"Doclea" the name of the region during the early period of the Roman Empire, was termed for an early Illyrian tribe. In later centuries, Romans "hyper-corrected" to "Dioclea" wrongly guessing that an "I" had been lost due to vulgar speech patterns. "Duklja" is the later Slavic version of that word.
It was one of the four southern Dalmatian Slavic duchies, other three being Narenta (Pagania), Zahumlje and Travunia that weren't united under either Croatia to the northwest or Rascia (Serbia) to the northeast.
One of the famous mentions of Duklja is the Chronicle of the Priest of Duklja which was written by a priest from Dioclea (Bar) around 1180-1196 and which includes various information about these and related territories.
Duklja was populated by Christians of the Latin Rite and was initially usually under the suzerainty of the Byzantium or of Bulgaria up to the 11th century when the dukes of Duklja started having noticeable success in their struggle for independence.
Starting in 1036, Dobroslav, also called Stephen Vojislav, who was a descendent of both Serbian (from Travunia) and Croatian royal families, liberated Duklja from the Bulgarians for a short period. Later his achievements were repeated by his descendents Mihail, Bodin, Vukan, Marko, Uroš I, Uroš II and finally Stefan Nemanja who later expanded Raška to include Duklja and other Catholic territories and became the founder of the Nemanjić Serbian royal dynasty, the first dynasty to have a member of it recognized by the Pope (Stefan Prvovenčani in 1217).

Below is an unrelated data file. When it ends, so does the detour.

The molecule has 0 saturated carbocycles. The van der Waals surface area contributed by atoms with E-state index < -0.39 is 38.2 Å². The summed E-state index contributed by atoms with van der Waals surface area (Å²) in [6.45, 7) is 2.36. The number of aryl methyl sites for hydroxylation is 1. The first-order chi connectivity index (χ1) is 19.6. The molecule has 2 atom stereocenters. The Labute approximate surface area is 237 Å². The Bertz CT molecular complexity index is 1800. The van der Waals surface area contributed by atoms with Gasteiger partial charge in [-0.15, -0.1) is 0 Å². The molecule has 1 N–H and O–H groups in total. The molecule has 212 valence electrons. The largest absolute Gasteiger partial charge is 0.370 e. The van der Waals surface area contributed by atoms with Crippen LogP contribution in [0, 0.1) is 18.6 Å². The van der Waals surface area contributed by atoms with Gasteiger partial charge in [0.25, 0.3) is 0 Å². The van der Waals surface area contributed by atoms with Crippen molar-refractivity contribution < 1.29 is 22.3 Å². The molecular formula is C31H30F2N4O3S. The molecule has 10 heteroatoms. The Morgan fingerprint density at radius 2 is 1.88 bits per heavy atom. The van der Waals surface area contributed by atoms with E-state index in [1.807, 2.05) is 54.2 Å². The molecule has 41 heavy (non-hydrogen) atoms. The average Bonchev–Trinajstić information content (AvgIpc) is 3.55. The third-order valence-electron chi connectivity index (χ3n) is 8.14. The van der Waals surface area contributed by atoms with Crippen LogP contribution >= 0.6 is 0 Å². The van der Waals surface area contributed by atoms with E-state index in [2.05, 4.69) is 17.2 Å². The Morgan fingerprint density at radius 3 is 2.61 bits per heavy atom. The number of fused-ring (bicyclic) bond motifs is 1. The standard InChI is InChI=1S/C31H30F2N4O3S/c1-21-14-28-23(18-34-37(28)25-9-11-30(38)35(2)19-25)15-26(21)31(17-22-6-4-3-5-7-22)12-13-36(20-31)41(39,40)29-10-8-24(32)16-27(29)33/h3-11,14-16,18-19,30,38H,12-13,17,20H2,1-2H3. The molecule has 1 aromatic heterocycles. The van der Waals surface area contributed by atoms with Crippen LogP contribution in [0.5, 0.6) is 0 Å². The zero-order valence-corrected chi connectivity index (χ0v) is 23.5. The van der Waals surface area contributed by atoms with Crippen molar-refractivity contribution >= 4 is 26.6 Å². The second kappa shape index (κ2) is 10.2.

Nemanja himself was initially baptized under Roman rite like the other rulers of Duklja, and later rebaptized under Byzantine Rite. He gave the rule over Duklja to his son Vukan Nemanjić, and due to the difference in religions the two ostensibly united territories were at odds. Eventually though the Serbian influence prevailed.
The relationship between the regions of Duklja and Zeta is somewhat unclear. Duklja was mostly referenced as the littoral area between the Bay of Kotor and the Skadar Lake, while Zeta refers to the river located inland and is thus the more accurate predecessor of the 19th century Montenegro. According to another interpretation, Duklja was composed of Zeta and Travunja (Travunja was roughly today's eastern Herzegovina and Konavle ). In any event, the name "Duklja" went out of use by the end of the Middle Ages.